The Dog Emelie Knight

She hustles her way through the crowd, making a touch here and there as she recognizes faces. “Half a hundred, half a hundred, thank you. No, not today. Green, red, white, orange. Yes sir, I’ll let her know. We’ll be in touch. Yes sir, tonight. No, not tomorrow. This week?” Piffling stuff, hardly worth her time but good for practice anyway. Drugs, sex and suppressed ragsheets, mostly, the glut of the raw city, bread and circuses. Ways to feel, ways to forget. They don’t recognize her though she hears her name a score of times in the time it takes her to walk from one side of the plaza to the other.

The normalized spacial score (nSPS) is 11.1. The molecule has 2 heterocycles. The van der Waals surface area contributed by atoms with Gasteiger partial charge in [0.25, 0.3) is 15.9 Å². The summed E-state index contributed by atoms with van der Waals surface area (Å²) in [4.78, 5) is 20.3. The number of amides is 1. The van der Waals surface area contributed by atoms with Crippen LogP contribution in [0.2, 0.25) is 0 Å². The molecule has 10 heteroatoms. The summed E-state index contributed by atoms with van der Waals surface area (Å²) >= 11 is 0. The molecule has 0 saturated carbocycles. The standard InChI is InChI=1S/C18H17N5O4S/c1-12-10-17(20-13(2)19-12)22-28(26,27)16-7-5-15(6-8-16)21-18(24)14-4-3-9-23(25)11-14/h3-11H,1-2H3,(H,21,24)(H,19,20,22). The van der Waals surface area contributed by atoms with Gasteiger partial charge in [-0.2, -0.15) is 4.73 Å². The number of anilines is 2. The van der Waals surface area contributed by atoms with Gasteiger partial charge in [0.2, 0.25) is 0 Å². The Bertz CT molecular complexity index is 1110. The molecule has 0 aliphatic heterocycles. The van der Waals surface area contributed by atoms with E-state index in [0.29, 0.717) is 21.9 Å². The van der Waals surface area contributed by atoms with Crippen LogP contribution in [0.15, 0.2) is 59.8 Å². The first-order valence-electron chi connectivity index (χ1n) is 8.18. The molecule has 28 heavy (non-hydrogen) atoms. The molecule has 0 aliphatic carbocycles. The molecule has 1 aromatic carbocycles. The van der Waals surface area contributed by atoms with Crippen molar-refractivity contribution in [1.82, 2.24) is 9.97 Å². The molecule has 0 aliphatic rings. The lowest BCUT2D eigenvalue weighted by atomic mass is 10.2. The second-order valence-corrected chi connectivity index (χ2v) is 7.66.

When she comes to the High House she slips around back and passes through the Polished Entrance, wipes the false face away and settles firmly back into the Dog’s personality. There’s six or seven people waiting as she stumps her way down her hallway, more or less famous, all with the lean hungry look she’s come to rely on. She doesn’t look at them as she passes them though every eye clings to her greedily.

Inspector Avery is waiting for her, his feet tucked primly under his armchair. He looks up and holds her gaze for a second as the door swings shut behind her. “Listen,” he says,

How sad is this world
Flowers whose blooms fall even in their sweetness
As we too, alas;
Trusted friend, Grasshopper,
Will you tend the long waves
That cover my little grave?

“You and your poetry,” growls the Dog.